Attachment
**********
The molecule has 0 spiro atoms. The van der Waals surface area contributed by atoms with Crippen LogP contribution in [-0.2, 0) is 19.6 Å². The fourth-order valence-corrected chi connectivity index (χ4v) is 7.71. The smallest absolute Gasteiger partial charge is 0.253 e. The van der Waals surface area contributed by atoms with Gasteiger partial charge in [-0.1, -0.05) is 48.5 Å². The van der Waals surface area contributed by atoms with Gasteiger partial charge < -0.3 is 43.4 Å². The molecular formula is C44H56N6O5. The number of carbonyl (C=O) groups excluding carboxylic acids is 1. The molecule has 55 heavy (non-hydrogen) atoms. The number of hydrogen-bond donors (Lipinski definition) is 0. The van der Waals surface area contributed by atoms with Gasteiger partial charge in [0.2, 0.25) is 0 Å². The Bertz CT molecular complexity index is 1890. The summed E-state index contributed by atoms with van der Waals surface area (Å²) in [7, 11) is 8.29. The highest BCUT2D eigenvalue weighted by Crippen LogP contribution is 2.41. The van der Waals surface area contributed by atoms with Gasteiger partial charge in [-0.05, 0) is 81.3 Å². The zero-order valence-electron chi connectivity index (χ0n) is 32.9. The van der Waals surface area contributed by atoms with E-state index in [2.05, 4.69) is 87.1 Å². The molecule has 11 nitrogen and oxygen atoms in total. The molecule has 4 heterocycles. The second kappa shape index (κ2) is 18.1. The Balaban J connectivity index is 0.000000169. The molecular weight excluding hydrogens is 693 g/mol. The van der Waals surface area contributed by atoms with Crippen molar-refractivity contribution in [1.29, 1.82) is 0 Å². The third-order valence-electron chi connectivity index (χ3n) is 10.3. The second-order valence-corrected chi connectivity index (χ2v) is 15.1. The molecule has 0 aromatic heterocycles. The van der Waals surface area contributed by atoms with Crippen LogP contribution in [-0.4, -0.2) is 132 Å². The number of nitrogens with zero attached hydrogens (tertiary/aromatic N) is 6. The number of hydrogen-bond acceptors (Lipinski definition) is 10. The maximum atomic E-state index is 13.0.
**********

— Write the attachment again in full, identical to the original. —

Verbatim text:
The molecule has 0 spiro atoms. The van der Waals surface area contributed by atoms with Crippen LogP contribution in [-0.2, 0) is 19.6 Å². The fourth-order valence-corrected chi connectivity index (χ4v) is 7.71. The smallest absolute Gasteiger partial charge is 0.253 e. The van der Waals surface area contributed by atoms with Gasteiger partial charge in [-0.1, -0.05) is 48.5 Å². The van der Waals surface area contributed by atoms with Gasteiger partial charge < -0.3 is 43.4 Å². The molecular formula is C44H56N6O5. The number of carbonyl (C=O) groups excluding carboxylic acids is 1. The molecule has 55 heavy (non-hydrogen) atoms. The number of hydrogen-bond donors (Lipinski definition) is 0. The van der Waals surface area contributed by atoms with Gasteiger partial charge in [0.2, 0.25) is 0 Å². The Bertz CT molecular complexity index is 1890. The summed E-state index contributed by atoms with van der Waals surface area (Å²) in [7, 11) is 8.29. The highest BCUT2D eigenvalue weighted by Crippen LogP contribution is 2.41. The van der Waals surface area contributed by atoms with Gasteiger partial charge in [-0.05, 0) is 81.3 Å². The zero-order valence-electron chi connectivity index (χ0n) is 32.9. The van der Waals surface area contributed by atoms with E-state index in [2.05, 4.69) is 87.1 Å². The molecule has 11 nitrogen and oxygen atoms in total. The molecule has 4 heterocycles. The second kappa shape index (κ2) is 18.1. The Balaban J connectivity index is 0.000000169. The molecular weight excluding hydrogens is 693 g/mol. The van der Waals surface area contributed by atoms with Crippen molar-refractivity contribution in [1.29, 1.82) is 0 Å². The third-order valence-electron chi connectivity index (χ3n) is 10.3. The second-order valence-corrected chi connectivity index (χ2v) is 15.1. The molecule has 0 aromatic heterocycles. The van der Waals surface area contributed by atoms with Crippen LogP contribution in [-0.4, -0.2) is 132 Å². The number of nitrogens with zero attached hydrogens (tertiary/aromatic N) is 6. The number of hydrogen-bond acceptors (Lipinski definition) is 10. The maximum atomic E-state index is 13.0.